The book which documents the singer’s foray into the underbelly of drug use and his musical rise from 2008 to 2013 includes more than 200 pages of his drug induced writings. What it also includes is a purported image of heron syringe soaked scrawling purportedly at the hands of the late Peaches Geldof where she writes: ‘I solemnly swear I am not going to die.’
A promise that the British socialite would fail to keep.
Above Peaches’ promise in the diary, Doherty wrote: ‘Conditions of doing as she would do with her “pleasuring” ting a ting a written oath not to die.’
According to publishers, this is apparently a coded reference to her fears about taking heroin.
Referencing Doherty’s scribe above Geldof’s pledge not to die doing drugs, Nina Antonia, the author who edited Pete Doherty’s book tells via the UK’s dailymail that Doherty had told Geldof, ‘‘In his own way, he is asking her to be cautious, but at the same time he couldn’t act like a drug counsellor or he would have been hypocritical. You can’t damn him for attempting to reach out to a friend.’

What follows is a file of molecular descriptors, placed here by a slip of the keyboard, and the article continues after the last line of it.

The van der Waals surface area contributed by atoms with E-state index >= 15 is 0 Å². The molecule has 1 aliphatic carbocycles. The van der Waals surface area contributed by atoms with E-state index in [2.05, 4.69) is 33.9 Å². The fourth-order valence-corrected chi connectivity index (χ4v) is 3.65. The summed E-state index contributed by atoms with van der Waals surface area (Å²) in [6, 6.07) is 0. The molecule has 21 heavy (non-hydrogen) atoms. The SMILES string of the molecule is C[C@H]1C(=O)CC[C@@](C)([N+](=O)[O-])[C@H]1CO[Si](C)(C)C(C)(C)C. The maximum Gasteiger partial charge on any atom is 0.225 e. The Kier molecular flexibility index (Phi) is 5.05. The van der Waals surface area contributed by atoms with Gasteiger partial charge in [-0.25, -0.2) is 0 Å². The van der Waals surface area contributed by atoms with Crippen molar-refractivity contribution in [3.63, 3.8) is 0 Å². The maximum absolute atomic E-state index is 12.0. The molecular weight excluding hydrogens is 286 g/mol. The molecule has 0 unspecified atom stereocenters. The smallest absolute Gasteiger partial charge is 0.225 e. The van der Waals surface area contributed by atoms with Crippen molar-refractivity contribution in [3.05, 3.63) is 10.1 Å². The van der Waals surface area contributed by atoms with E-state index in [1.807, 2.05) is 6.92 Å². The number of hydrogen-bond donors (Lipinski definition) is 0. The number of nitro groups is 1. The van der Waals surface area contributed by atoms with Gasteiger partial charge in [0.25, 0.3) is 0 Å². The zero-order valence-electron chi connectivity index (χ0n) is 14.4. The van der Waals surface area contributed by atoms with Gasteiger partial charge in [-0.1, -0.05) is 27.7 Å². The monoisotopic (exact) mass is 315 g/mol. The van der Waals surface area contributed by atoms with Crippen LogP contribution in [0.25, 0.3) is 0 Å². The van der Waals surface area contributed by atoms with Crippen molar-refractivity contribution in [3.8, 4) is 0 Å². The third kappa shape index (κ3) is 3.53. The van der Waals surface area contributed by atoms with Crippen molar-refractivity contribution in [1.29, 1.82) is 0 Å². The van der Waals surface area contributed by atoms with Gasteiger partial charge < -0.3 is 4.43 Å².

It is thought that Peaches Geldof was one of many starlets and hanger ons who would drop by Pete Doherty’s Camden, North London, ‘junkie’ flat where drugs were always in abundant supply.
The diary is littered with references to other celebrity friends, including Liam Gallagher’s ex-girlfriend – and the mother of Doherty’s own son – Lisa Moorish, and has an entry written by the late singer Amy Winehouse.
‘Peter is in the habit of leaving his journals open for friends and visitors to add their own entries,’ Nina Antonia would add.
It is believed Peaches Geldof’s etching came to be made when the socialite was only 19, in 2008, prior before marrying or having any children.
The revelation comes off the back of the Peaches Geldof inquest which held that the socialite died after overdosing on heroin, a batch said to be ten times bigger than the one that killed her mother, Paula Yates.
The inquest would also hear that as many as 80 syringes, stashes of heroin and burned spoons were found in the young mother’s £1 million country home in Kent.
The publishers, Thin Man Press, rejected suggestions that by including the picture of Peaches’ blood-scrawled name and number, and her promise not to die, it was glamorizing drug-taking.